I probably don’t have to tell you this, but the world is fucked up. I’ve used actual curse words only a few times during the history of this blog, but this is one of those places, where its completely justified. However, today I’m interested in the places that are specifically very fucked up in a way that you might want to use them for inspiration for your games.
These are not necessarily easy places and periods to use, but they would work very well for certain purposes, such as Fiasco playsets. Hopefully I’ve been able to find settings you wouldn’t necessarily have thought of, even though one of them is one of the most famous cities in the world.
What happens when you live in a prison colony and do a crime? You are sent to another prison colony. Just a lot worse one. Norfolk is an island east of Australia and it was pretty bad. And by pretty, I mean very. People would kill other people just to get themselves out of there, because they would be returned to mainland and hung there, which was seen as a better fate than living on that rock.
Crops often failed, rats were everywhere, lack of harbours meant getting supplies from the mainland was difficult and mainland was about 1500 kilometers away anyhow. Order was hard to keep and there were attempts to take over the island by the convicts. Despite this, some even stayed there to farm after they had served their sentence.
But that was the first colony. In the early 1800s, when a second colony was established about a decade after the last one was dismantled. There was an idea that this place needed to set an example to all the criminals out there, even if they couldn’t actually see what was going on there. Still, he worked the convicts in irons and the place was seen as one step below death sentence.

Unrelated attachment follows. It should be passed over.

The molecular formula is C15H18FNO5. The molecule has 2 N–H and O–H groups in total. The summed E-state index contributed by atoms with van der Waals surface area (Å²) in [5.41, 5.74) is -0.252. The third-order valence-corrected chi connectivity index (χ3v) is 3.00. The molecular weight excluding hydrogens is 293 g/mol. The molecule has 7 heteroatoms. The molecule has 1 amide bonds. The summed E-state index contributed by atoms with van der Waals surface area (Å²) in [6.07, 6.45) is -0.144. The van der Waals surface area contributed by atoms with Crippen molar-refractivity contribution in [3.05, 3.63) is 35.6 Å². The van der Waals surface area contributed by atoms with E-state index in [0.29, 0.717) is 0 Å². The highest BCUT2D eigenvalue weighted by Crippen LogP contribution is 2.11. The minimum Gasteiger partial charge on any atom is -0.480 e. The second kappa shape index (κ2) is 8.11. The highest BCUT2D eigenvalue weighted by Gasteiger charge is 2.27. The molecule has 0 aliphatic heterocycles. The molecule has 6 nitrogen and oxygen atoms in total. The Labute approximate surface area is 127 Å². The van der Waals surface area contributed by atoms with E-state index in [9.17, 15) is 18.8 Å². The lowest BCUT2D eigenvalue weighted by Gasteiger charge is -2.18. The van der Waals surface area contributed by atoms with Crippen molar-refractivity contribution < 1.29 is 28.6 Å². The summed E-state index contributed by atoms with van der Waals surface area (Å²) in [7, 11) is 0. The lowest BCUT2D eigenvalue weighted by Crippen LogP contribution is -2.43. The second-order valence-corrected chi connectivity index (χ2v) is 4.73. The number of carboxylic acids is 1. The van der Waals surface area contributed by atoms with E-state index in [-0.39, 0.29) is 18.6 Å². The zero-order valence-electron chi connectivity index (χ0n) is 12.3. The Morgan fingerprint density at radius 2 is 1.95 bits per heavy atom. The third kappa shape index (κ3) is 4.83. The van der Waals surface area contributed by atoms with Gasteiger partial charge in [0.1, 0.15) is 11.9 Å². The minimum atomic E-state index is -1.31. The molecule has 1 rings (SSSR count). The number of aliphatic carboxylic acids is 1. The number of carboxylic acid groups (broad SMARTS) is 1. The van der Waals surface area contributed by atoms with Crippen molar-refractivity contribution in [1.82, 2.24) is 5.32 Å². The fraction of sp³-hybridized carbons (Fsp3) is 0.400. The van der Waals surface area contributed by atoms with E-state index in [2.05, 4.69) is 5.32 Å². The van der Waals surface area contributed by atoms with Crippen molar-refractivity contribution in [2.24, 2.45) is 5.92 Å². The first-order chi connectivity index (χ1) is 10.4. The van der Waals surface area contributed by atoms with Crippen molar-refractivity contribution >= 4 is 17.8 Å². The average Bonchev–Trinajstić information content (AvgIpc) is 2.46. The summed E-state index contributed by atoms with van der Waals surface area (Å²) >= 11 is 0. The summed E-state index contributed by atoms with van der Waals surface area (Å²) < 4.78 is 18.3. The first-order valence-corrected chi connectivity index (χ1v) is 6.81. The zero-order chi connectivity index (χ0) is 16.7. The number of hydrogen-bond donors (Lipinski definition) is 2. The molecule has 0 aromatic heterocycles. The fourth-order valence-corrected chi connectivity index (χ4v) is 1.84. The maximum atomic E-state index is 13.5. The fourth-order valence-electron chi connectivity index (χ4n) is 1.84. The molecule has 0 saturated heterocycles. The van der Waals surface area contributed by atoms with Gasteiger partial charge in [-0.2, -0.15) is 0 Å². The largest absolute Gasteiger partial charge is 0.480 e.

On top of that, there were food shortages and the food they did get was of poor quality. Housing was horrible. The convicts were often tortured for no particular reason. Of course, the overseers, who didn’t have any oversight on them because of the distance, were very corrupt.
All this lead to a munity, but when the mutiny was put down, the men sentenced to death as a result actually thanked their executioners for releaving them of their situation.
In the Venetian Lagoon, there’s a small island known as Poveglia. During its history, there have been several more or less horrible periods, which could very well serve as a basis for a Fiasco playset.
First, it was used back in 5th century as a safe haven when barbarians were running through Italy, raging against the Roman empire. However, the island was also used as a place to isolate plague victims. During those times, it was still a small endeavor as the island was otherwise populated as well, but during the early 14th century, the island was evacuated during wartime and was left empty.
Well, until late 18th century, a new use for the island was found. It became a checking point for all incoming sea traffic. One day, a couple plague victims were found in one of the ships, so the island became an impromptu guarantee zone. And that continued for over 20 years. By some estimates some 160.000 people dies on that small island from plague. Of course, with that kind of numbers, not everyone was actually sick. Everyone would be put there die with the smallest of excuses. Many of the bodies were burned, and apparently their bones are still often exposed by the waves.